It is this sort of attitude that resulted in so many people, including myself, disliking LaRussa so intensely. The arrogance was uncalled for and while he has revolutionized the game, playing matchups to a point of hilarity at times, creating the ninth-inning save and inflating the salaries of countless relief pitchers, to me he will be more remembered for his whining from his high horse – something that eventually filtered down to his players as one can argue that was the example set for Colby Rasmus by LaRussa and his preferred star Albert Pujols who whined and ducked questions when he didn’t want to answer them. A lack of responsibility and initiative is a recurring theme for LaRussa – blaming everyone but himself and professing ignorance when in Oakland he allowed the Steroids Era to truly begin with the massive hulks of Jose Canseco and Mark McGwire, body masses that couldn’t get past fans in Boston chanting “Steroids” in the 1990 American League Championship Series everytime Canseco stepped to the plate. An ignorance that persisted not only throughout his tenure in Oakland but even when he went to St. Louis and McGwire had androstenedione discovered in his locker, LaRussa who apparently was such a manager of men didn’t even know these fairly obvious intimate pieces of their character and how it affected their play on the field. Yet in most of the retirement write-ups these significant moments in history are glossed over, in favor of the quirky pitching changes, or the emergence of Dennis Eckersley.

Tony LaRussa didn’t deliver the 1989 World Series Championship (and I say that fully realizing many if not most of the members of that very World Series winning team may disagree), the players did. That amount of talent would’ve won regardless. LaRussa will end up in Cooperstown and in the absence of strong metrics to determine how much a manager really is worth I’m fine with him gaining entry, but let’s home he takes some humility there because we have yet to see that from him.

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6 Comments leave one →
  1. November 1, 2011 10:31 pm

    guys always get cozy little send offs when they retire. all manufactured fluff from a media that called him a genius only because everyone else was doing it.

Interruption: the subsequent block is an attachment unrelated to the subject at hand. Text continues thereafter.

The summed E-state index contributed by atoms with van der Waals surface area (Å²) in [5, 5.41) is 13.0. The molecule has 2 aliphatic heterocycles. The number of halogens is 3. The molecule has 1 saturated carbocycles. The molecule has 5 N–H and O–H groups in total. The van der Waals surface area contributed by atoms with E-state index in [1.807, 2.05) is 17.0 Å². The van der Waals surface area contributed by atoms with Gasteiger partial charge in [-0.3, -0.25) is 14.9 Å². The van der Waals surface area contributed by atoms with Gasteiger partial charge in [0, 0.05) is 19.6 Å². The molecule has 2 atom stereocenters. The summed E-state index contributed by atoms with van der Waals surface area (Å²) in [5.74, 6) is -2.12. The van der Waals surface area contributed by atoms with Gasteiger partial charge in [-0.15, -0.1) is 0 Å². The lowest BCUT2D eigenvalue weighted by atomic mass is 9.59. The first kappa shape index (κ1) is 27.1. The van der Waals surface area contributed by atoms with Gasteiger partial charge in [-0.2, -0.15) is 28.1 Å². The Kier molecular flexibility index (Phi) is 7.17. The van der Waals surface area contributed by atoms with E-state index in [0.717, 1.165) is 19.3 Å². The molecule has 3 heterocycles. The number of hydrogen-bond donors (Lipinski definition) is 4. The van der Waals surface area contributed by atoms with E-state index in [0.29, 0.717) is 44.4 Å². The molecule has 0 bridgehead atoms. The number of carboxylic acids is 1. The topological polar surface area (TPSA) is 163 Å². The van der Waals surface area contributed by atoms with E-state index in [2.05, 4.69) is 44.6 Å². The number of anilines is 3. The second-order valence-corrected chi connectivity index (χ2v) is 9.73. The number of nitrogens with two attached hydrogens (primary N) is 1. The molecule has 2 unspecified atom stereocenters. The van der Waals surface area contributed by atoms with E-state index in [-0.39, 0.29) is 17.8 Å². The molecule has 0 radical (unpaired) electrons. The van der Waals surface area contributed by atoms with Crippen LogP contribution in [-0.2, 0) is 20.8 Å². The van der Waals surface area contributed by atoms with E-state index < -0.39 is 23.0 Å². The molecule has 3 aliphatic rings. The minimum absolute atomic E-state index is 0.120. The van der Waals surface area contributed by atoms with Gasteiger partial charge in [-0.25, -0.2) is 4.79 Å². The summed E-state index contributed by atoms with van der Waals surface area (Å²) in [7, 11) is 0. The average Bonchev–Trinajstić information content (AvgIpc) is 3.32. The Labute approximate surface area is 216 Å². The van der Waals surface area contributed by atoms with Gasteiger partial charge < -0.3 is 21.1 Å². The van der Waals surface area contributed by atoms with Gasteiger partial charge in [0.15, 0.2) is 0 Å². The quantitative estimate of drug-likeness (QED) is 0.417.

tlr’s coverup of steroids is obvious. no quibble there.

    and an average manager’s influence decision-wise is debateable, but larussa’stactics were copied by everyone, which means he was no average manager.

    –agreements end here–

    Is the refusal to bow down to statistical analysis why you don’t like tony? the moneyball quote was intended to be funny, not to undermine your views of the game. view it as political humor: it may be a jab to “your side,” but the intention isn’t arrogant.

    nobody requested AP for an interview that day. he’s been in front of media after worse losses than that before. one incidentout of dozens is, as you would say, too small a sample size to judge him on.

    can you explain the tony’s arrogance thing to me? the examples you gave are easily debunked. is it that old SI cover? the media’s (incincere) reverance of him? the willingness to do things differently? what?

    • November 1, 2011 11:38 pm

      I disagree with your strong anti-media bias. The A’s reporters at least have been very gracious to me, and while they are sometimes limited in what they can say to ensure that information is not restricted to them going forward I think they as do most sports writers, write what they see, what they hear and of course what will sell. So rivalries are perhaps exaggerated, etc but I don’t think vendettas exist or anything of that nature or that all is forgiven and erased when one has retired. But I do think that ultimately in a retirement story, the positive will come out above the negative for any figure and that’s the case here.

      I don’t like LaRussa because he most certainly was arrogant as he felt he knew more than everyone else and that he was always the smartest person in the room – Joe Posnanski in a positive piece about LaRussa highlights it (http://sportsillustrated.cnn.com/2009/writers/joe_posnanski/02/25/larussa/). I think however this line from a Washington Post piece expresses it best: “Very few people were neutral when it came to La Russa — they either loved him or hated him. He was either a dugout genius who ran a game better than anyone else in baseball, or he was an arrogant tyrant who would go to any lengths to gain an advantage, however tiny. He was either a fierce loyalist when it came to his own players, or a blatant enabler. In all honesty, all of those characterizations were true. No baseball journalist sets out to write about the manager all postseason long, but in La Russa’s case it was unavoidable: On any given night, he was the story.” If you love him, you see that comment as jovial joking, if you hate him you don’t.